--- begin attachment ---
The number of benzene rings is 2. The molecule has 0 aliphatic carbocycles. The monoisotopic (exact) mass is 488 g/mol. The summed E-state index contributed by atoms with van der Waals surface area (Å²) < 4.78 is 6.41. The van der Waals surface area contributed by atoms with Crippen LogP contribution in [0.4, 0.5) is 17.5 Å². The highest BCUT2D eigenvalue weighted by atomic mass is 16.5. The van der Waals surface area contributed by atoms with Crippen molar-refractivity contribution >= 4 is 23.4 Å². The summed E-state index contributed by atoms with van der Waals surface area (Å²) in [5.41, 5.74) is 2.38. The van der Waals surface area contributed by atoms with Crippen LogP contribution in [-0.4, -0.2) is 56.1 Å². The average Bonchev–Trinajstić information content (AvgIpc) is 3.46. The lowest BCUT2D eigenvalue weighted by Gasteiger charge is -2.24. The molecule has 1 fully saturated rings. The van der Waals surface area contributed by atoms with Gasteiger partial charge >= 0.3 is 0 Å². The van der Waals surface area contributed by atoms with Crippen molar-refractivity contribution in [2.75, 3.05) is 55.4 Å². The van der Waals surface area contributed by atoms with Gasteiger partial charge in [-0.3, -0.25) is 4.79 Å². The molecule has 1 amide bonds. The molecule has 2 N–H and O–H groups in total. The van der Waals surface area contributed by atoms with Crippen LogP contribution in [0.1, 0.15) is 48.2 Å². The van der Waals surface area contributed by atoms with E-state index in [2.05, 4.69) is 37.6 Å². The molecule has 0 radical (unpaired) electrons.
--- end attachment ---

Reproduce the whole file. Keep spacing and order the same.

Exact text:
The number of benzene rings is 2. The molecule has 0 aliphatic carbocycles. The monoisotopic (exact) mass is 488 g/mol. The summed E-state index contributed by atoms with van der Waals surface area (Å²) < 4.78 is 6.41. The van der Waals surface area contributed by atoms with Crippen LogP contribution in [0.4, 0.5) is 17.5 Å². The highest BCUT2D eigenvalue weighted by atomic mass is 16.5. The van der Waals surface area contributed by atoms with Crippen molar-refractivity contribution >= 4 is 23.4 Å². The summed E-state index contributed by atoms with van der Waals surface area (Å²) in [5.41, 5.74) is 2.38. The van der Waals surface area contributed by atoms with Crippen LogP contribution in [-0.4, -0.2) is 56.1 Å². The average Bonchev–Trinajstić information content (AvgIpc) is 3.46. The lowest BCUT2D eigenvalue weighted by Gasteiger charge is -2.24. The molecule has 1 fully saturated rings. The van der Waals surface area contributed by atoms with Gasteiger partial charge >= 0.3 is 0 Å². The van der Waals surface area contributed by atoms with Crippen molar-refractivity contribution in [2.75, 3.05) is 55.4 Å². The van der Waals surface area contributed by atoms with Gasteiger partial charge in [-0.3, -0.25) is 4.79 Å². The molecule has 1 amide bonds. The molecule has 2 N–H and O–H groups in total. The van der Waals surface area contributed by atoms with Crippen LogP contribution in [0.1, 0.15) is 48.2 Å². The van der Waals surface area contributed by atoms with E-state index in [2.05, 4.69) is 37.6 Å². The molecule has 0 radical (unpaired) electrons.